So I made a test coil with about 2ft of 0.1mm dia. (awg 38) magnet wire. It closes the reed switch with just 0.8V (about 120mA). So I'm getting thinner magnet wire (awg 44 - 0.05mm). A drop of super glue holds the coil together. Winding it takes few seconds when one spins the Reed switch slowly chucked in a cordless drill.

    Those DIY reed relays should be pretty good with regards to speed, pole to pole capacitance etc.

    Now I just have to decide if I want the main switching to be done with magnets, or electrically.

    Last edited: Nov 14, 2021
  8. SWL37632

    SWL37632 QRZ Member


    I think you may have confused my inputs with those of KK4NSF.

    In my case I used standard ceramic commercial SP9T rotary switches, I did not build them from scratch as KK4NSF did.

    Please clarify your request.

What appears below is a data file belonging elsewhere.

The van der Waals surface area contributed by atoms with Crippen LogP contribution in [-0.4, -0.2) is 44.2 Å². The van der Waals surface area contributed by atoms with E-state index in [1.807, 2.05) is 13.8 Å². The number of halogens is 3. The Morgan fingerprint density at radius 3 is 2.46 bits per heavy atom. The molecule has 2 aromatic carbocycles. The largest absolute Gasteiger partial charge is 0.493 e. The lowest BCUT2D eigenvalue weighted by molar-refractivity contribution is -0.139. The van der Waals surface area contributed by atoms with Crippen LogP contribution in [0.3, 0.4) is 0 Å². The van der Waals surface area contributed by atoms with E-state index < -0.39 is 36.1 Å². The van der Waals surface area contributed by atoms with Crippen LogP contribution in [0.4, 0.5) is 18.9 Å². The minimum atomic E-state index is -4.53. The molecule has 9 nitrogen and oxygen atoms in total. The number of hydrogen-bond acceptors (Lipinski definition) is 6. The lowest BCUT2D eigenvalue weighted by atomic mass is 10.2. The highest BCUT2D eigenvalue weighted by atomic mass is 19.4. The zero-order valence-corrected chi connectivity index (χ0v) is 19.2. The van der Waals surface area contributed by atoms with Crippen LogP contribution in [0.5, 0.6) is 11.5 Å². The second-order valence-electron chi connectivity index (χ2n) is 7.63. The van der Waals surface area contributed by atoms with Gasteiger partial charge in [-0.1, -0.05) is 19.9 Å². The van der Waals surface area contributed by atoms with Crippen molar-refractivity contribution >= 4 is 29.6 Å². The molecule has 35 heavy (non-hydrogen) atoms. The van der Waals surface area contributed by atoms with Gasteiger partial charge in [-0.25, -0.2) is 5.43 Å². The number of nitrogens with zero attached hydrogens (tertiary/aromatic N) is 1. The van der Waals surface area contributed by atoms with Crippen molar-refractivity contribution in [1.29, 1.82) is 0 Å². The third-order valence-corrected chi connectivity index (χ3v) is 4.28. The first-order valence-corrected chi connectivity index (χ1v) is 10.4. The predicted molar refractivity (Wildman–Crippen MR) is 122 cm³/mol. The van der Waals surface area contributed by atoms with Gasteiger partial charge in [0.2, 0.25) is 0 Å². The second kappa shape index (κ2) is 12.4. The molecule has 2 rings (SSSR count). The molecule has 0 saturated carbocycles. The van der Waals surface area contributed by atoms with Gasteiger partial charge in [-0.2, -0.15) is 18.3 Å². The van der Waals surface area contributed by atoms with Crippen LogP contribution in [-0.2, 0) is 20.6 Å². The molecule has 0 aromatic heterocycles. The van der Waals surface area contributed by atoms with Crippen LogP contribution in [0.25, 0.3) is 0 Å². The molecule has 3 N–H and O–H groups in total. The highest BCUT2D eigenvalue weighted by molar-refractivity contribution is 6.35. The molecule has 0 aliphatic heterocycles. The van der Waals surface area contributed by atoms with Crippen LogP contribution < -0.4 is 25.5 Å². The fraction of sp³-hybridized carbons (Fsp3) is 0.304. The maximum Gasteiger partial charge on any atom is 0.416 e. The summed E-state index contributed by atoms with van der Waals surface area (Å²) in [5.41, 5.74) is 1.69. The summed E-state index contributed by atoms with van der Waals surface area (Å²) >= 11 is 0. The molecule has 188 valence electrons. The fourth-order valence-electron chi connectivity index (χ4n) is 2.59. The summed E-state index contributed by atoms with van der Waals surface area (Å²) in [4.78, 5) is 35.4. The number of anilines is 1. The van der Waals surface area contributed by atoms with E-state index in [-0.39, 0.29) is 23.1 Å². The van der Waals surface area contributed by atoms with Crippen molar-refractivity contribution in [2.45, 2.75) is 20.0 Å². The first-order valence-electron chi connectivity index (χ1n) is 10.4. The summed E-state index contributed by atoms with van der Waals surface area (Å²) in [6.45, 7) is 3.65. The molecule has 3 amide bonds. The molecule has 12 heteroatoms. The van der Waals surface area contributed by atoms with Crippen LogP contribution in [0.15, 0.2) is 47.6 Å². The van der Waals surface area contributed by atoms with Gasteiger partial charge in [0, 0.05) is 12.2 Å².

Just to further clarify, for transmit use, my solutions worked fine.

    However, for multiple receiver use, I determined that in my case, the 30 dB isolation and cross-coupling was not acceptable.


    20+ WPM 1970's Extra
  9. SP4IT

    SP4IT Ham Member QRZ Page

    Yes, you're correct. I mixed your post with that of KK4NSF. Sorry.

    In the meantime I remembered the wafer switches used in Kenwood hybrid rigs use little rivets similar to those used for vias on DIY pcbs. So if I wanted to make a wiper the best way would probably be to make the wiper itself from copper foil and attach it to the pcb with a tiny tubular coper rivet. Copper work hardens easily so one could hopefully make a small piece more springy by hammering it.
    However, it is unlikely I'll be going down the custom switch route for this project as I managed to design simple transistor/resistor logic that does the job of holding all unused inputs to ground.